The world of sports keeps us captivated and inspired, especially on the holidays. It’s a time to reevaluate the past year, reward ourselves for making it through, enjoy family, and dream of better things to come for the new year. Some would say Christmas is the starting point for a new beginning and new gifts of hope.
Here are 5 sports gifts that we at TSL would want to find under the Christmas tree.
1. A Return To The Court For Naomi Osaka
A return to the court for four-time Grand Slam winner Naomi Osaka in 2022. Tennis’ most polarizing figure spent most of her last two WTA seasons winning tournaments while fighting for social justice, being a mental health advocate, defending her actions and eventually deciding to step away from the sport for a minute to enjoy life and bask in her accomplishments.
The 24-year-old Osaka carried a huge burden as the popular voice of a generation of young athletes and a champion for mental health issues. Her struggle with these mental health challenges played out on the most high profile stages in the world, from her early loss in the Olympics to her abrupt withdrawal from the French Open in May, citing mental health reasons after an emotional presser.
She seems to be in good spirits, as her social media accounts reflect a young woman who is enjoying life, still exploring new things and giving herself a chance to grow outside of the suffocating sphere of celebrity life and constant social media pressures.
We hope to see Osaka on the tennis courts when the 49th year of the WTA kicks off in Australia, with the Adelaide International or at least by the end of the grass court swing at Wimbledon.
2. Decrease In New Omicron COVID Cases
This omicron variant of the SARS-CoV-2 virus has once again invaded sports, and pro and college players are contracting the virus at an alarming rate. The NHL has already suspended its season until January.
This new rise in COVID cases has touched everyone from NBA superstars to NFL head coaches and starting quarterbacks. Games have been postponed at the college and pro level, and it looks as if we may be headed toward another shutdown.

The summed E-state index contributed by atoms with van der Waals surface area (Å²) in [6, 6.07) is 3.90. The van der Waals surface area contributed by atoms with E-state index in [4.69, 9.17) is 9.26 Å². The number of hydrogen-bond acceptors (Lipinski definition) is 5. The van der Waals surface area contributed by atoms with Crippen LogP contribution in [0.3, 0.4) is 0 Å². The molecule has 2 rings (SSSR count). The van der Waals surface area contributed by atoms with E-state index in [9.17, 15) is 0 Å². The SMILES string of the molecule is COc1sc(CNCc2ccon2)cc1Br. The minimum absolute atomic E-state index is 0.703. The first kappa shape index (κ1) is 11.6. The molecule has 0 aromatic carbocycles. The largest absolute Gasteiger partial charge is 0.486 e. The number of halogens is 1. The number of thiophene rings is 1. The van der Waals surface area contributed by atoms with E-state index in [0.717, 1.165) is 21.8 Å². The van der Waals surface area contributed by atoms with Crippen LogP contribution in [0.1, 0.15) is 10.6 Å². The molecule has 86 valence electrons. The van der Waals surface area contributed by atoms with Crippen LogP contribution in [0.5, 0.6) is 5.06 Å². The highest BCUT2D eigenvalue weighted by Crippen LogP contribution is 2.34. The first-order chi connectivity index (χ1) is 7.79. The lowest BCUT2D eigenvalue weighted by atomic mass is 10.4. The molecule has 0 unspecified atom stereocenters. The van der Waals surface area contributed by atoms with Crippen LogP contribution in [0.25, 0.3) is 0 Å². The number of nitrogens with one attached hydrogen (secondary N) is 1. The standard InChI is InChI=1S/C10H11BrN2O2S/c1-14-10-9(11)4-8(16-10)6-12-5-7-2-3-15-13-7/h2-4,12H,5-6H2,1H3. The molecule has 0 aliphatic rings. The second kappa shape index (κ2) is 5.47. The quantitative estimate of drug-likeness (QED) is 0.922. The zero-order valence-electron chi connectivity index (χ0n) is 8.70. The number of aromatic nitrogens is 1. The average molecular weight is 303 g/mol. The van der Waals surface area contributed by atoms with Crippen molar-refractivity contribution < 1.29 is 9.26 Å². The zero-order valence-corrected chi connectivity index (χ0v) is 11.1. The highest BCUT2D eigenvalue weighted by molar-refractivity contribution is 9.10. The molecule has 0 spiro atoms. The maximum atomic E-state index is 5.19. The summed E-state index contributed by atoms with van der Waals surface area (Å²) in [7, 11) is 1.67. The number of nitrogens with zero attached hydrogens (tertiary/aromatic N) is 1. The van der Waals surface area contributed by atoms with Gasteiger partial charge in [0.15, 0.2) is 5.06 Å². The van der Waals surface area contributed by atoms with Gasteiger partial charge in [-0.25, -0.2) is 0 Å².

No fans at the games, playing in a bubble. No one wants to go back to that, so for Christmas 2021 we need these COVID cases to decrease in 2022. And we need for modern medicine to step up to the plate and produce a vaccine that will fight this new, stronger strain of COVID that’s tearing through the globe.
3. Sha’Carri Richardson Returns Faster, Better
If Santa was really for the culture, then Sha’Carri would return to the track and commence to kicking major ass in these races leading up to her next shot at the 2024 Olympic Games in Paris.
Richardson has been low key since her last-place finish in the highly-anticipated Prefontaine Classic coming off her Olympic suspension for marijuana.
The Jamaican sprinters housed the field in emphatic fashion.
Richardson still had her energy and swag after a tough performance. She still has the talent and time to turn it around. The best medicine for a collapse is a comeback, and Richardson can etch her name in the history book of legendary sprinters and craft another inspirational story of growth and Black woman magic.
4. Byron Leftwich and Eric Bieniemy Get Calls For Head Coach Jobs
These offensive coordinators have led explosive, Super Bowl-winning offenses and are adept at offense construction, play-calling, and are innovative and versatile in the way they handle their quarterbacks. What’s stopping them from being coveted head coach hires?
5. Triston McKenzie wins AL Cy Young
By this time in 2022, I hope to still be drunk off the celebration of Cleveland Indians pitcher Triston McKenzie becoming the first Black Cy Young award winner since David Price won 20 games and pulled it off in 2012 for the Toronto Blue Jays.
We’ve only had seven of them in the history of baseball, and if McKenzie can build on his inconsistency from last season and harness those flashes of generational dominance that saw him nearly throw MLB’s first perfect game in nine years and 24th in MLB history, then he can accomplish something incredible on the 10-year anniversary of the last Black Cy Young Award winner in Major League Baseball.
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